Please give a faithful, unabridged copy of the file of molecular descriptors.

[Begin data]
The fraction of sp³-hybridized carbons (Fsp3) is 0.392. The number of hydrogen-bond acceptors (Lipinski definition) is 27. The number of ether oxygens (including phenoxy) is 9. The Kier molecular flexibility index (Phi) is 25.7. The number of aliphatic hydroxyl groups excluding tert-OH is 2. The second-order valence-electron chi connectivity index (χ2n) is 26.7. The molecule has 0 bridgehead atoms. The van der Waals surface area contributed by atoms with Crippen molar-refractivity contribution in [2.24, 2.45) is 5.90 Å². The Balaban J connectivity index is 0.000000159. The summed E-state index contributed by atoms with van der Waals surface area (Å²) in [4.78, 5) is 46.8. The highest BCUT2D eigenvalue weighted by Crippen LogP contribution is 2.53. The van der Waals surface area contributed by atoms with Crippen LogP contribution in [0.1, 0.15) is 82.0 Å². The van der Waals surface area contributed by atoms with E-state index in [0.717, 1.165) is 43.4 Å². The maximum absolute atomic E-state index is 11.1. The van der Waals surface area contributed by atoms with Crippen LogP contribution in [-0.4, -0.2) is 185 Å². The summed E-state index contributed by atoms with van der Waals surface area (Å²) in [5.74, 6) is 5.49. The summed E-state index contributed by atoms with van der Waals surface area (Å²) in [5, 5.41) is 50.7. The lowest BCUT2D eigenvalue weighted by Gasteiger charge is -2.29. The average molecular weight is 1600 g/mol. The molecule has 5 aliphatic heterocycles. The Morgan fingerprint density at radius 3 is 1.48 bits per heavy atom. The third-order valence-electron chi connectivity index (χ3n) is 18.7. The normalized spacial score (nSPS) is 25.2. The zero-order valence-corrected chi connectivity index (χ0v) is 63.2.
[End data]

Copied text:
The fraction of sp³-hybridized carbons (Fsp3) is 0.392. The number of hydrogen-bond acceptors (Lipinski definition) is 27. The number of ether oxygens (including phenoxy) is 9. The Kier molecular flexibility index (Phi) is 25.7. The number of aliphatic hydroxyl groups excluding tert-OH is 2. The second-order valence-electron chi connectivity index (χ2n) is 26.7. The molecule has 0 bridgehead atoms. The van der Waals surface area contributed by atoms with Crippen molar-refractivity contribution in [2.24, 2.45) is 5.90 Å². The Balaban J connectivity index is 0.000000159. The summed E-state index contributed by atoms with van der Waals surface area (Å²) in [4.78, 5) is 46.8. The highest BCUT2D eigenvalue weighted by Crippen LogP contribution is 2.53. The van der Waals surface area contributed by atoms with Crippen LogP contribution in [0.1, 0.15) is 82.0 Å². The van der Waals surface area contributed by atoms with E-state index in [0.717, 1.165) is 43.4 Å². The maximum absolute atomic E-state index is 11.1. The van der Waals surface area contributed by atoms with Crippen LogP contribution in [-0.4, -0.2) is 185 Å². The summed E-state index contributed by atoms with van der Waals surface area (Å²) in [5.74, 6) is 5.49. The summed E-state index contributed by atoms with van der Waals surface area (Å²) in [5, 5.41) is 50.7. The lowest BCUT2D eigenvalue weighted by Gasteiger charge is -2.29. The average molecular weight is 1600 g/mol. The molecule has 5 aliphatic heterocycles. The Morgan fingerprint density at radius 3 is 1.48 bits per heavy atom. The third-order valence-electron chi connectivity index (χ3n) is 18.7. The normalized spacial score (nSPS) is 25.2. The zero-order valence-corrected chi connectivity index (χ0v) is 63.2.